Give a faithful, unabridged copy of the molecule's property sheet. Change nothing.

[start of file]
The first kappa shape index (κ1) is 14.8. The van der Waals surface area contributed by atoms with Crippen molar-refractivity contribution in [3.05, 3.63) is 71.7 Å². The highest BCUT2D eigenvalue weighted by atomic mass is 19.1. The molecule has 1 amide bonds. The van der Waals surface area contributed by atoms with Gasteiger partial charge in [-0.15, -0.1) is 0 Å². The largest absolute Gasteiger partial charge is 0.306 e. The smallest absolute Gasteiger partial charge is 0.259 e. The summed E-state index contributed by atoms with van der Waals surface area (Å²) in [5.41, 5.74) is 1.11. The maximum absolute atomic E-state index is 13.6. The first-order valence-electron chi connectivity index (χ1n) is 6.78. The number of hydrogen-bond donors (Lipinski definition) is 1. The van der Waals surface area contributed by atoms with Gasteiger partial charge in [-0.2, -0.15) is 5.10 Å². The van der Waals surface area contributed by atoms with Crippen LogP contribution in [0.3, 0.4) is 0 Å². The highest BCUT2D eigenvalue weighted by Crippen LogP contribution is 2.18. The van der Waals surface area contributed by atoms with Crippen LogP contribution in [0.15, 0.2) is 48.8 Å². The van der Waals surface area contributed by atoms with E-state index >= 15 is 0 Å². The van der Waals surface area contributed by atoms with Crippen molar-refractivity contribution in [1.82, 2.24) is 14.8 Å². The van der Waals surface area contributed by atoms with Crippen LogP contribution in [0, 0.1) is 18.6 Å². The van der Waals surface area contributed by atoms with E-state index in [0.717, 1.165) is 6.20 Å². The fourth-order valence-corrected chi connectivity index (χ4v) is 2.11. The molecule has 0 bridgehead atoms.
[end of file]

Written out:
The first kappa shape index (κ1) is 14.8. The van der Waals surface area contributed by atoms with Crippen molar-refractivity contribution in [3.05, 3.63) is 71.7 Å². The highest BCUT2D eigenvalue weighted by atomic mass is 19.1. The molecule has 1 amide bonds. The van der Waals surface area contributed by atoms with Gasteiger partial charge in [-0.15, -0.1) is 0 Å². The largest absolute Gasteiger partial charge is 0.306 e. The smallest absolute Gasteiger partial charge is 0.259 e. The summed E-state index contributed by atoms with van der Waals surface area (Å²) in [5.41, 5.74) is 1.11. The maximum absolute atomic E-state index is 13.6. The first-order valence-electron chi connectivity index (χ1n) is 6.78. The number of hydrogen-bond donors (Lipinski definition) is 1. The van der Waals surface area contributed by atoms with Gasteiger partial charge in [-0.2, -0.15) is 5.10 Å². The van der Waals surface area contributed by atoms with Crippen LogP contribution in [0.3, 0.4) is 0 Å². The highest BCUT2D eigenvalue weighted by Crippen LogP contribution is 2.18. The van der Waals surface area contributed by atoms with Crippen LogP contribution in [0.15, 0.2) is 48.8 Å². The van der Waals surface area contributed by atoms with E-state index >= 15 is 0 Å². The van der Waals surface area contributed by atoms with Crippen molar-refractivity contribution in [1.82, 2.24) is 14.8 Å². The van der Waals surface area contributed by atoms with Crippen LogP contribution in [0, 0.1) is 18.6 Å². The van der Waals surface area contributed by atoms with E-state index in [0.717, 1.165) is 6.20 Å². The fourth-order valence-corrected chi connectivity index (χ4v) is 2.11. The molecule has 0 bridgehead atoms.